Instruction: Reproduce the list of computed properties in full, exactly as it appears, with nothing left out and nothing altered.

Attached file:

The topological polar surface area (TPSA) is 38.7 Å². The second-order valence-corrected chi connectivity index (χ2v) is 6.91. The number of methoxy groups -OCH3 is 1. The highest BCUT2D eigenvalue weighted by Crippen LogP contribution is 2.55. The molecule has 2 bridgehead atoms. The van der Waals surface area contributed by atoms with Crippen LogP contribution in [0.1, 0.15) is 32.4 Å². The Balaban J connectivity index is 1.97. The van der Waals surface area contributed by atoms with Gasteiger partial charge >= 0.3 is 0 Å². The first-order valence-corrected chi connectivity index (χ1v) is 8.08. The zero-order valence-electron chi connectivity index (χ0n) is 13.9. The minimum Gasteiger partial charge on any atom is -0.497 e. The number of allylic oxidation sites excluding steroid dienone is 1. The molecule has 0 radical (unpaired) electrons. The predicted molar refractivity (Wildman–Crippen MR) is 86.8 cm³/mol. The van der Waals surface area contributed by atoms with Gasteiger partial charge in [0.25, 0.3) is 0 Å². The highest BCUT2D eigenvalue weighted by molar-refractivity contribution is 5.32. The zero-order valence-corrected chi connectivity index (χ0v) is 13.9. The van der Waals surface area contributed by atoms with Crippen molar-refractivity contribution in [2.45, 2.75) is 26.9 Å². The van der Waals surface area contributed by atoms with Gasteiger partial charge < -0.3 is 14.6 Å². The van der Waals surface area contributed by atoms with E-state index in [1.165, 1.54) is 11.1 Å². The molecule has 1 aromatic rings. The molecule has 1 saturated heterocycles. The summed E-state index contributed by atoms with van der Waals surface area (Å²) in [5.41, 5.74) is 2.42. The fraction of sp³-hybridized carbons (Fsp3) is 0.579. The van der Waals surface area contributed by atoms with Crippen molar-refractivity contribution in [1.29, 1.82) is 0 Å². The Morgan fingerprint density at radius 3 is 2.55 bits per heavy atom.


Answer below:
The topological polar surface area (TPSA) is 38.7 Å². The second-order valence-corrected chi connectivity index (χ2v) is 6.91. The number of methoxy groups -OCH3 is 1. The highest BCUT2D eigenvalue weighted by Crippen LogP contribution is 2.55. The molecule has 2 bridgehead atoms. The van der Waals surface area contributed by atoms with Crippen LogP contribution in [0.1, 0.15) is 32.4 Å². The Balaban J connectivity index is 1.97. The van der Waals surface area contributed by atoms with Gasteiger partial charge >= 0.3 is 0 Å². The first-order valence-corrected chi connectivity index (χ1v) is 8.08. The zero-order valence-electron chi connectivity index (χ0n) is 13.9. The minimum Gasteiger partial charge on any atom is -0.497 e. The number of allylic oxidation sites excluding steroid dienone is 1. The molecule has 0 radical (unpaired) electrons. The predicted molar refractivity (Wildman–Crippen MR) is 86.8 cm³/mol. The van der Waals surface area contributed by atoms with Gasteiger partial charge in [0.25, 0.3) is 0 Å². The highest BCUT2D eigenvalue weighted by molar-refractivity contribution is 5.32. The zero-order valence-corrected chi connectivity index (χ0v) is 13.9. The van der Waals surface area contributed by atoms with Crippen molar-refractivity contribution in [2.45, 2.75) is 26.9 Å². The van der Waals surface area contributed by atoms with Gasteiger partial charge < -0.3 is 14.6 Å². The van der Waals surface area contributed by atoms with E-state index in [1.165, 1.54) is 11.1 Å². The molecule has 1 aromatic rings. The molecule has 1 saturated heterocycles. The summed E-state index contributed by atoms with van der Waals surface area (Å²) in [5.41, 5.74) is 2.42. The fraction of sp³-hybridized carbons (Fsp3) is 0.579. The van der Waals surface area contributed by atoms with Crippen molar-refractivity contribution in [1.29, 1.82) is 0 Å². The Morgan fingerprint density at radius 3 is 2.55 bits per heavy atom.